Our Holy Father makes clear the profound meaning of eucharistic communion for our life in the Church by reminding us that we not only receive Christ in Holy Communion but He also receives us. Christ truly calls us His friends by inviting us to the Eucharistic Sacrifice and Banquet. In other words, Christ deeply desires that we be in His company and that He be in our company. He fulfills His desire, best of all, through the Eucharistic Sacrifice and Banquet (no. 22a).
"Eucharistic communion brings about in a sublime way the mutual abiding of Christ and each of His followers: Abide in me, and I in you" (John 15:4) (no. 22a).
We are never closer to Christ than in the Holy Eucharist. There is no way in which He comes closer to us than in the Eucharistic Sacrifice and in His abiding presence in the consecrated hosts reposed in the tabernacles of our churches and chapels.
Communion with Christ in the Holy Eucharist has enabled the Church, from her very beginnings, to carry out her mission of being a sign of salvation in Christ for all the nations. The Church is constituted to carry out the mission of Christ in the world. Christ alive within the Church continues His saving work through the Church. The Holy Father reminds us of the strong and clear words of our Lord Jesus: "As the Father has sent me, even so I send you" (John 20:21). At the celebration of the Holy Mass, the Church receives her mission, which is to share in the mystery of Christs Suffering, Dying and Rising from the Dead. At the same time, at the Mass, she also expresses most fully the same mission of bringing all mankind into communion with God Father, Son and Holy Spirit (no. 22b). The Holy Father teaches us:
"The Eucharist thus appears as both the source and the summit of all evangelization, since its goal is the communion of mankind with Christ and in Him with the Father and the Holy Spirit" (no. 22b).
To carry out the mission of Christ in the world, His disciples must first know and love Him intimately. We cannot bring Christ to others, if we have not first received Him in Holy Communion and kept company with Him in prayer and, above all, in eucharistic adoration. Blessed Teresa of Calcutta, great missionary to all the nations, insisted the words of Christ, when He was dying on the cross, "I thirst," be placed near the crucifix above the tabernacle of every chapel of the Missionaries of Charity, the religious congregation which she founded, under the inspiration of the Holy Spirit, for the Christlike love of "the poorest of the poor" (Mother Teresa, A Simple Path, New York: Ballantine Books, 1995). The words of Christ, "I thirst," express His unquenchable thirst for souls, His undying desire that Gods truth and love reach to every man and woman of every time and place.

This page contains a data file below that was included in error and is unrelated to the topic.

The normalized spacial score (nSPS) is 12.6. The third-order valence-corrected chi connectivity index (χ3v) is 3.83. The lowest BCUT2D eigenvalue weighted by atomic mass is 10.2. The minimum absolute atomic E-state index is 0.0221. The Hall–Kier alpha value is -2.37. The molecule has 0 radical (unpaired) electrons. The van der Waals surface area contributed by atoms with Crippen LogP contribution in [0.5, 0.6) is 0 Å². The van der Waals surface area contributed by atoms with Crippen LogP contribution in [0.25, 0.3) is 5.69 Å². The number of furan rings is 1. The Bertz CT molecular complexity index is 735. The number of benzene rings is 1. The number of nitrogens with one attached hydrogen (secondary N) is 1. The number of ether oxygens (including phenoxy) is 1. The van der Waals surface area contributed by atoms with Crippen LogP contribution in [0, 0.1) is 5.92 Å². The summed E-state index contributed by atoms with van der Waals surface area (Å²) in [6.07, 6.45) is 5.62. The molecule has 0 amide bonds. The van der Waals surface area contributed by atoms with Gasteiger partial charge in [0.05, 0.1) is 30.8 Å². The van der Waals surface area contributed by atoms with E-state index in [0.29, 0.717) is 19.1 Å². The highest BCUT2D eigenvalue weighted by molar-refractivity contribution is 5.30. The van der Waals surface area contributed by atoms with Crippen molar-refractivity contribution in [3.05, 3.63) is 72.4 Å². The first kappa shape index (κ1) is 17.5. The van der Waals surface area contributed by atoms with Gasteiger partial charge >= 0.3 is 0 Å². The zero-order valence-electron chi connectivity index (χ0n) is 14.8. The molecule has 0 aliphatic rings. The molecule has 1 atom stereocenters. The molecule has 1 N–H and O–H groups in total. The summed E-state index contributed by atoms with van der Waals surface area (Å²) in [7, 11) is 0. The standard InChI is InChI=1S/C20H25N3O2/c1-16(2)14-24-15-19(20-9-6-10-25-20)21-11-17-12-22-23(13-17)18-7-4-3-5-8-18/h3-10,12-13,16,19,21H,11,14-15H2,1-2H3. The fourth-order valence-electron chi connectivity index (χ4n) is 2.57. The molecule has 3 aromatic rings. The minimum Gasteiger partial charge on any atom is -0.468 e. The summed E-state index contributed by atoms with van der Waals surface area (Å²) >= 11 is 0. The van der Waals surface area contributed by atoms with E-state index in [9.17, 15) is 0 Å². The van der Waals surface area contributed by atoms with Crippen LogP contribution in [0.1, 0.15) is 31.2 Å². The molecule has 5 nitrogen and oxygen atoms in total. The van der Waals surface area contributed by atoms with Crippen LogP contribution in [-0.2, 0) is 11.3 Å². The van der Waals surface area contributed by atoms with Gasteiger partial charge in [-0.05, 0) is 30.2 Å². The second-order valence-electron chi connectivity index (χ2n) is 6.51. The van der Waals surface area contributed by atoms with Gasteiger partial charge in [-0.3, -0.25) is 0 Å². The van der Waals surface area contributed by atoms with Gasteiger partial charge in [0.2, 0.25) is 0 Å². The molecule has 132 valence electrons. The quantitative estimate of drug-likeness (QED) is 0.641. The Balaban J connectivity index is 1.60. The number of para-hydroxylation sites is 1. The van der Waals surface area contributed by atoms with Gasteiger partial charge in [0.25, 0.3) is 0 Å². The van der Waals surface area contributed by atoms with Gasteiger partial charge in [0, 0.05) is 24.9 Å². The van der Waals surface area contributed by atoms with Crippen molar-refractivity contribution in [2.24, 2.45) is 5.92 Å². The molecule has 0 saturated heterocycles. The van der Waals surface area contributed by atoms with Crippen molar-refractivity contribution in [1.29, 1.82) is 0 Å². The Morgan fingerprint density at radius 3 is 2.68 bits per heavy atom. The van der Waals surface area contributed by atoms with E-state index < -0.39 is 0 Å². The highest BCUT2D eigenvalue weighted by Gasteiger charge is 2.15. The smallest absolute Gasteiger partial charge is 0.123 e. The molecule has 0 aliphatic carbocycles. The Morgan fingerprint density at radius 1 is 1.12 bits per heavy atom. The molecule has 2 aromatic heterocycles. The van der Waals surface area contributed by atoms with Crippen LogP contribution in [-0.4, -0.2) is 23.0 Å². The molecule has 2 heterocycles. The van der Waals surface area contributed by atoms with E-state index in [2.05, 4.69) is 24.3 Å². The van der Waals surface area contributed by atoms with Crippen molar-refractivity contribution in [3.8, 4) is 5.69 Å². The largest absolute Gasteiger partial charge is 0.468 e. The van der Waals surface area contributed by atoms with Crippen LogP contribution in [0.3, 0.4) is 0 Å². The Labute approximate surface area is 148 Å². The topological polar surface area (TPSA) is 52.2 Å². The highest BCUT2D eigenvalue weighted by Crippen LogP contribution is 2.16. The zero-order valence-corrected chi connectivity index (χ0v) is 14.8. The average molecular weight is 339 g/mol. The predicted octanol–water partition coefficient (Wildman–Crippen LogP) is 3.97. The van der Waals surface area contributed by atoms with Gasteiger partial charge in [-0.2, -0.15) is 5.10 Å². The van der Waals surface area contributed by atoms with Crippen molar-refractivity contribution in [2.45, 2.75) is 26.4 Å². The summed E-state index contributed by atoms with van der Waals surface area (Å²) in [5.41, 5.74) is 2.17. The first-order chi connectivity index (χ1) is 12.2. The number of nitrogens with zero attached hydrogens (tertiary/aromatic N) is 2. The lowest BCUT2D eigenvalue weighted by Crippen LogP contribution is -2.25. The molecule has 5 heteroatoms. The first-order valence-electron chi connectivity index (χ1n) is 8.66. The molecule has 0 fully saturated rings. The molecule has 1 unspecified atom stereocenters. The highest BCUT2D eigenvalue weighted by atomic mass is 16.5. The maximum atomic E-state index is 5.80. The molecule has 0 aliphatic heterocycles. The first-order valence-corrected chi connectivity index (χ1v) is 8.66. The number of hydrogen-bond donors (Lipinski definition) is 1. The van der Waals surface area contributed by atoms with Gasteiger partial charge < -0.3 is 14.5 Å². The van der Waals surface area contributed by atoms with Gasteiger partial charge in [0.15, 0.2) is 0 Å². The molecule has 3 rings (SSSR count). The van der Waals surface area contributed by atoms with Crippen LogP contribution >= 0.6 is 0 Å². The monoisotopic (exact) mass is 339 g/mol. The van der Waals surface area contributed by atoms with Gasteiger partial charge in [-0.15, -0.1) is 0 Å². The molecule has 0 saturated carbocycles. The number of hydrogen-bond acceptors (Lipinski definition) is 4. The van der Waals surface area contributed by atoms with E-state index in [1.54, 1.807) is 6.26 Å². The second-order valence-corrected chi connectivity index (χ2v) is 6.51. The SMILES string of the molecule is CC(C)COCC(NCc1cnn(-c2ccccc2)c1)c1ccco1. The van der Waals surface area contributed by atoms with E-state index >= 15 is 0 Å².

Participation in the Eucharistic Sacrifice and Banquet sustains the Church in the unity which her members enjoy because of baptism. All of the Churchs members are incorporated into Christ, become truly members of the Body of Christ, through the waters of Baptism. The Holy Eucharist nourishes the life of Christ within us from the moment of our baptism. It is in virtue of our unity with Christ in baptism and in the Eucharist that we are also one with each other. The Holy Eucharist confirms the unity of the many members of Christs Body (no. 23a).
The unity of the Church has its source in the "joint and inseparable activity of the Son and of the Holy Spirit" (no. 23b). The Church is called into being through Christs Passion, Death and Resurrection, by which He has won the outpouring of the Holy Spirit upon us, Her members. The Holy Father comments: